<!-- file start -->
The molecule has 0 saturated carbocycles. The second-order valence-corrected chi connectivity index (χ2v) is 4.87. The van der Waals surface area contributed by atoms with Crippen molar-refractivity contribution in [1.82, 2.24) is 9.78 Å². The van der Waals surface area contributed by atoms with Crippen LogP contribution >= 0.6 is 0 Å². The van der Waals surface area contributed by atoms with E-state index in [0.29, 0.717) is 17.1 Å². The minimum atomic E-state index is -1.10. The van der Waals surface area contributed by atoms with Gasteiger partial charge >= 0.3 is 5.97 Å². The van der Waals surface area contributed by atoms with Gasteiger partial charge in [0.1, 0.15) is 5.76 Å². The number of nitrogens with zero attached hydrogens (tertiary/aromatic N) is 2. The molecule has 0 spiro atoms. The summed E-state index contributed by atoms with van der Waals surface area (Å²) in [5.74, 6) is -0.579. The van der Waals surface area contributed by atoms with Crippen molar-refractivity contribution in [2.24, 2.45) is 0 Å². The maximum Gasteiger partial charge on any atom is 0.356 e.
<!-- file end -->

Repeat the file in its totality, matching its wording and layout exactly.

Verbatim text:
The molecule has 0 saturated carbocycles. The second-order valence-corrected chi connectivity index (χ2v) is 4.87. The van der Waals surface area contributed by atoms with Crippen molar-refractivity contribution in [1.82, 2.24) is 9.78 Å². The van der Waals surface area contributed by atoms with Crippen LogP contribution >= 0.6 is 0 Å². The van der Waals surface area contributed by atoms with E-state index in [0.29, 0.717) is 17.1 Å². The minimum atomic E-state index is -1.10. The van der Waals surface area contributed by atoms with Gasteiger partial charge >= 0.3 is 5.97 Å². The van der Waals surface area contributed by atoms with Gasteiger partial charge in [0.1, 0.15) is 5.76 Å². The number of nitrogens with zero attached hydrogens (tertiary/aromatic N) is 2. The molecule has 0 spiro atoms. The summed E-state index contributed by atoms with van der Waals surface area (Å²) in [5.74, 6) is -0.579. The van der Waals surface area contributed by atoms with Crippen molar-refractivity contribution in [2.24, 2.45) is 0 Å². The maximum Gasteiger partial charge on any atom is 0.356 e.